Community Knowledge Base

Sharing Overview

SmarterMail gives users the ability to share several things with other people within their organization. This includes primary resources as well as secondary resources. For example, SmarterMail creates default calendars, contact lists (address books), task areas and more. These can be shared, but any new "folder" you create -- a new calendar, a new tasks area, etc. -- can also be shared, all on its own. For email folders, parent folders can be shared along with any sub-folders created within the parent, or individual child folders can even be shared individually. This all makes collaborating with co-workers within your organization extremely simple, as well as extremely flexible.

SmarterMail also gives domain administrators the ability to create Public Folders. These are domain-level folders that can be shared with users and user groups across the domain. These, then, can be used by multiple people -- such as a Sales or Marketing Department -- for organizing and standardizing a calendar or even tasks.

When sychronizing to a mobile device, or some desktop clients, using protocols such as EAS and EWS, shared items can be available on those devices and in those clients. Each device and client acts a little differently, however, so not every shared resource may be available to you due to limitations of the device/client or even a limitation of the protocol being used. For example, when using the Gmail client on an Android device, there's no way to get shared Tasks. In addition, some clients act differently based on the type of permission given to a shared item. Generally, shared items will sycnhronize if the item is shared with Full permissions, as opposed to Read Only or Availability (for calendars). Clients such as eM Client and Outlook generally reject any share with any other permission type.

Users can share the following areas with other organizational members:

  • Email Folders - parent folders as well as child (sub) folders
  • Calendars - primary and secondary
  • Contact Lists / Address Book - primary and secondary
  • Tasks - primary and secondary
  • Notes - primary and secondary

Domain administrators can configure Public Folders for the following:

  • Calendars
  • Contacts
  • Tasks
  • Notes

That leaves areas like Online Meetings, News feeds and File Storage as the only areas without conventional sharing options. However, both online meetings and File Storage are collaborative by their very nature. So, they can be "shared", just not the same way as contacts, tasks, etc.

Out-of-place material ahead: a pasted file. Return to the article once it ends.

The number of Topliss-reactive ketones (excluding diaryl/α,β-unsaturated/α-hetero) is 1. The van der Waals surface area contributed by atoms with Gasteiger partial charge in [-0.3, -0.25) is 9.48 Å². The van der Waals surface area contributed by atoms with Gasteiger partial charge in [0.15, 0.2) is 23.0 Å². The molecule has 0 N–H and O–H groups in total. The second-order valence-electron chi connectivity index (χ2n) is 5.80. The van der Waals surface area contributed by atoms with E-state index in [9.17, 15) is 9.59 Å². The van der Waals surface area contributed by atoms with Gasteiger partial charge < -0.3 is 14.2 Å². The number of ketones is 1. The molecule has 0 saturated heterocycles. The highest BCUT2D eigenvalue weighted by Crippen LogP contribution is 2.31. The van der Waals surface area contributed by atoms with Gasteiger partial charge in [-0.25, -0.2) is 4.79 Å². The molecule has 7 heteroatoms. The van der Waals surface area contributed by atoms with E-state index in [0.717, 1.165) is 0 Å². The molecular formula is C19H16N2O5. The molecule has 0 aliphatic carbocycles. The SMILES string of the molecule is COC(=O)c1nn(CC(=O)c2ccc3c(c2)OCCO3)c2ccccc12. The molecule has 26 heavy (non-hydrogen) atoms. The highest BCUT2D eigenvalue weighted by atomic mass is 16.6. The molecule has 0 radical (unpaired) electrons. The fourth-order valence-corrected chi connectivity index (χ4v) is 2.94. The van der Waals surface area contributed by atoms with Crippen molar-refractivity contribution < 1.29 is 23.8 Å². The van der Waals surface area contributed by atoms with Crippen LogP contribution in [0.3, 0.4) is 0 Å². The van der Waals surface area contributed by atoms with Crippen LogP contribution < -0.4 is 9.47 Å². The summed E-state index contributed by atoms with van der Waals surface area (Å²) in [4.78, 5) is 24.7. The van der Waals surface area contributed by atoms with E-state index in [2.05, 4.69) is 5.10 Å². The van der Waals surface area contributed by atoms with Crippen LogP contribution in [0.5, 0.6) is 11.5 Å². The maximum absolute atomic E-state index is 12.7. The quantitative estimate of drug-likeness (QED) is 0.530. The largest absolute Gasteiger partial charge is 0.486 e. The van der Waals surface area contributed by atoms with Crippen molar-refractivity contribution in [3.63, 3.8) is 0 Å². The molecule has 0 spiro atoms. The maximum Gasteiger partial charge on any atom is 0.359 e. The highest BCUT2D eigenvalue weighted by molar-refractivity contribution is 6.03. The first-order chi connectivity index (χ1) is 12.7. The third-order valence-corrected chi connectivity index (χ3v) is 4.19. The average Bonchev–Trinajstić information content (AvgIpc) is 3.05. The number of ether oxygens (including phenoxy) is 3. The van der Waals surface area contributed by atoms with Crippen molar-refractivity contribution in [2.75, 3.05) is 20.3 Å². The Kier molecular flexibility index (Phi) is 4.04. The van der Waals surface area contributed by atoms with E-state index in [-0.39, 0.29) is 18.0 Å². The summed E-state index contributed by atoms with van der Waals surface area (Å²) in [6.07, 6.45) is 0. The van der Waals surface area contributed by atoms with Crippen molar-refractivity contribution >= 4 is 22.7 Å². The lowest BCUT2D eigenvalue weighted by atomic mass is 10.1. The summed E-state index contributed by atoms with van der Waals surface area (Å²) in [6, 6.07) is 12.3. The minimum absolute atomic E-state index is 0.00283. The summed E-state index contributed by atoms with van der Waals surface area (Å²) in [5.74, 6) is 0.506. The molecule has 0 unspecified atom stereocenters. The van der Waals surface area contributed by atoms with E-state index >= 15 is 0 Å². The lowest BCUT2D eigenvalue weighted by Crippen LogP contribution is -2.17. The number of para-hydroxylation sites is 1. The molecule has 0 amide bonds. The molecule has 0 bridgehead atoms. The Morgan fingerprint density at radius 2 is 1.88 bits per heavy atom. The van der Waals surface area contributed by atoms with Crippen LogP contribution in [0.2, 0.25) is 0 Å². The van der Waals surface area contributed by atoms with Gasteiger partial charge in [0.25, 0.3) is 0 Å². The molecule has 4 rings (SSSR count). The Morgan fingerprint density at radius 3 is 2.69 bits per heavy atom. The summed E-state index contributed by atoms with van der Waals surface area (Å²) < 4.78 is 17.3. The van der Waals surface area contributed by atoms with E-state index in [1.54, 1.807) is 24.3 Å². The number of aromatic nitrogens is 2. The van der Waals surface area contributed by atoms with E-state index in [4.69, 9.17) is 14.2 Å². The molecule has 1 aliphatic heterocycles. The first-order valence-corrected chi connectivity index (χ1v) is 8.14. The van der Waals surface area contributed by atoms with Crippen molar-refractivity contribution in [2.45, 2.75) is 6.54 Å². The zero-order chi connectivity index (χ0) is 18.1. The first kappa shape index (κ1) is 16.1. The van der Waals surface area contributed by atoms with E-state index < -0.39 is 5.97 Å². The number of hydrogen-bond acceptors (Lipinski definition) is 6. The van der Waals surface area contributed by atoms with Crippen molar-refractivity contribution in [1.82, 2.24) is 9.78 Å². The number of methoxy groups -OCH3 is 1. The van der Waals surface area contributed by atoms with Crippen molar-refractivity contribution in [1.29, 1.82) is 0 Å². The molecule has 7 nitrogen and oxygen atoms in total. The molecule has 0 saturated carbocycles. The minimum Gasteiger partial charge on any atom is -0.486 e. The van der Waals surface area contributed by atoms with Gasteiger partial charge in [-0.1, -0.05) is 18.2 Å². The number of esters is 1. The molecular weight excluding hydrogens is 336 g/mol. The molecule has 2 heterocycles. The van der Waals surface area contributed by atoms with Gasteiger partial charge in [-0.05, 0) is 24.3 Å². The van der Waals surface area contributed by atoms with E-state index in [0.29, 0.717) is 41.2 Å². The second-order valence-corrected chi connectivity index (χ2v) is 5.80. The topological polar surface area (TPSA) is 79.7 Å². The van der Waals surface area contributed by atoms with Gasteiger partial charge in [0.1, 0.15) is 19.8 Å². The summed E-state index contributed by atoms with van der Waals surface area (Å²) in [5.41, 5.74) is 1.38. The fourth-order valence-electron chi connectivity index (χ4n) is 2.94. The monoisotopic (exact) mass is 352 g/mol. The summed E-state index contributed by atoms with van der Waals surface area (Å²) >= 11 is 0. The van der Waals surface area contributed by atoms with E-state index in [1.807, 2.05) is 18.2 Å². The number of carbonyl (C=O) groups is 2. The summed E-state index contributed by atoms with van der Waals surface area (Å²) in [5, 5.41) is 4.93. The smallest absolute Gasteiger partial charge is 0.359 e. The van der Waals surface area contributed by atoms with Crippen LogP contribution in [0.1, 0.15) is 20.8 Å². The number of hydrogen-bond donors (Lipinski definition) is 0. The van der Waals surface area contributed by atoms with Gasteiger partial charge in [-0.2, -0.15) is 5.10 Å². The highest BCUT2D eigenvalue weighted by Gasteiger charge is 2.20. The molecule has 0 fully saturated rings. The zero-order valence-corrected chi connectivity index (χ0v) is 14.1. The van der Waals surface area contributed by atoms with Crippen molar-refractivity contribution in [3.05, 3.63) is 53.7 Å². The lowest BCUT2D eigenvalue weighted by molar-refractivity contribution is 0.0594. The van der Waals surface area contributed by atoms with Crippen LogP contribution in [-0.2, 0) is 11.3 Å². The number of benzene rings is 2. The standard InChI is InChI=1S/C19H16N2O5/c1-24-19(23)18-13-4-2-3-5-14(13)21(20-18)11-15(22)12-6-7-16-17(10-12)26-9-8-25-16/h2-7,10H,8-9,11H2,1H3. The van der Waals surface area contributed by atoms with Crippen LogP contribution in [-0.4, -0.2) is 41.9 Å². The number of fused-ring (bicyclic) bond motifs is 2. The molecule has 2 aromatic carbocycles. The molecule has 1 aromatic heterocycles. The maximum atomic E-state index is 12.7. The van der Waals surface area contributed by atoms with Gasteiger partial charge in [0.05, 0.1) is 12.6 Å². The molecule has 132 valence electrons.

Shares, Syncronization and MAPI & EWS

Any client connecting to SmarterMail using MAPI & EWS will have instant access to any shared resources regardless of whether those shares are mapped in webmail. The MAPI & EWS protocols act differently than webmail in that both protocols automatically "see" any resource shared with the user connecting. Therefore, there may be some inconsistency between shares in webmail and in a MAPI & EWS client. While shares are automatic in webmail, there may be instances where a share doesn't show in webmail but it's available in Outlook for Windows that's connecting via MAPI. In those instances, the user simply needs to verify the share is properly mapped in webmail.

Shares via WebDAV

In a broad sense, WebDAV is a network protocol for creating interoperable, collaborative applications. In terms of a mail server, WebDAV is broken down into 2 protocols created for specific features: CalDAV for calendars, and CardDAV for contacts. Both protocols were created for collaborative software, client or server, that need to maintain, access or share specific items. (I.e., calendars and contacts, respectively.)

Both CalDAV and CardDAV are supported by a variety of different clients and applications, as well as web-based services, because they both are robust, and free, solutions for sharing items. For example, some scheduling services can connect to a user's calendar over CalDAV so that a user's availability is known by the service, and any appointments created using the service can be added to a user's calendar.